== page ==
Monday, November 2, 2009
Superior Donuts -- TV on Broadway
I’ve seen this show dozens of times before. Not this particular play by Tracy Letts, but many, many similarly themed, formulaic comedies with their familiar characters and predictable outcomes. This one is mildly entertaining in parts, in a sitcom sort of way.
The tried and true plot features a white disaffected aging hippie (will writers ever retire this character?) and the gifted, smart aleck young black man who comes to work for him. Bet you can guess what happens. A bond develops between them and the old guy becomes human and the young one benefits from his help. Ever heard that story before?
Michael McKean (in photo right) and Jon Michael Hill (left) do a good job with their characters, stereotypical though they be. McKean is Arthur Przybyszewski, a 60-something former draft dodger who runs a donut shop started by his Polish immigrant father in a rundown, but slowly upgrading, part of Chicago. Hill is Franco Wicks, the 21-year-old dreamer who comes to work for him and who just happens to carry around an unpublished, handwritten first novel, which, you guessed it, is beautifully written and ripe for publishing.
An assortment of TV-type characters swirl in and out of the shop. One of these is Lady Boyle (Jane Alderman). After one of her visits it was mentioned that she was homeless. I was stunned. With her gorgeous porcelain skin she could be a model for Lancome ads. In Ana Kuzmanic’s costume, a large tweed coat, she resembled the oversized chic look favored by the Olsen twins. When she gestures -- excessively -- she displays smooth, fine-boned hands that don’t look as if they’ve ever done a dish, much less survive the harsh Chicago winter we see through the windows. I thought, Homeless?” She looked more like a Park Avenue eccentric on her way to a lecture at the Met.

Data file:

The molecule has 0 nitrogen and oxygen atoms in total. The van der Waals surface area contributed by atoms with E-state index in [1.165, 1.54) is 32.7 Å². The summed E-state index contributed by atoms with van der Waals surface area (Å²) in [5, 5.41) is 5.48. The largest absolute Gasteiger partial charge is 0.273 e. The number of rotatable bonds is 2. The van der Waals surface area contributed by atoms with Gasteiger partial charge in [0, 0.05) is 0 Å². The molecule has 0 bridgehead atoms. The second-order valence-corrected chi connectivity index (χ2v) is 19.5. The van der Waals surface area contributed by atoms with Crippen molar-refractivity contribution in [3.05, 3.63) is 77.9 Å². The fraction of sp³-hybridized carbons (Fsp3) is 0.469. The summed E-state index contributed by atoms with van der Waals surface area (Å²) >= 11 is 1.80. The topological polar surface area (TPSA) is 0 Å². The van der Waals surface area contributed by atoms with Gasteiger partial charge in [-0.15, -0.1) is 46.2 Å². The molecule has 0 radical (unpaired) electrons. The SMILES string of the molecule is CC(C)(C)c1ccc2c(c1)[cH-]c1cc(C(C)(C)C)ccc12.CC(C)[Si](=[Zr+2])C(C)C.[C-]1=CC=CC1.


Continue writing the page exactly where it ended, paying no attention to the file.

Two others who stretch credibility are the loan shark, Luther Flynn (Robert Maffia), and his thug, Kevin Magee (Cliff Chamberlain). When they’re displeased with someone they call him a douche bag. This is coming from violent men who are merciless to anyone who gets on their wrong side, yet they talk like eighth grade boys.
The most obnoxious character is Max Tarasov (Yasen Peyankov), a Russian immigrant who owns an appliance shop next door. He’s a busybody with a thick accent who resembles the most annoying of TV sitcom characters.
Kate Buddeke is likable as Officer Randy Osteen, a beat cop who has a crush on Arthur. Arthur, of course, also happens to be smitten with her, but they’re both too shy to do anything about it. You know how this works out -- a little nudging from Franco and they’re dating happily.
This is Letts' first play produced since he won a Tony Award and Pulitzer Prize for August: Osage County. Don’t look for lightening to strike twice with this one, which had its world premiere last year with Chicago’s Steppenwolf Theatre Company. Both were directed by Tina Landau and feature the same casts.
James Schuette did an excellent job with the set, a luncheon counter with those stools we all liked to spin around on when we were children. Windows look out onto the bleak Chicago street, which really looks cold and snowy. Christopher Akerlind’s lighting is effective, as is Rick Sordelet’s fight direction.
Tickets for Superior Donuts can be purchased at Music Theatre box office, 239 W. 45th St., through Telecharge.com or by calling (212) 239-6200.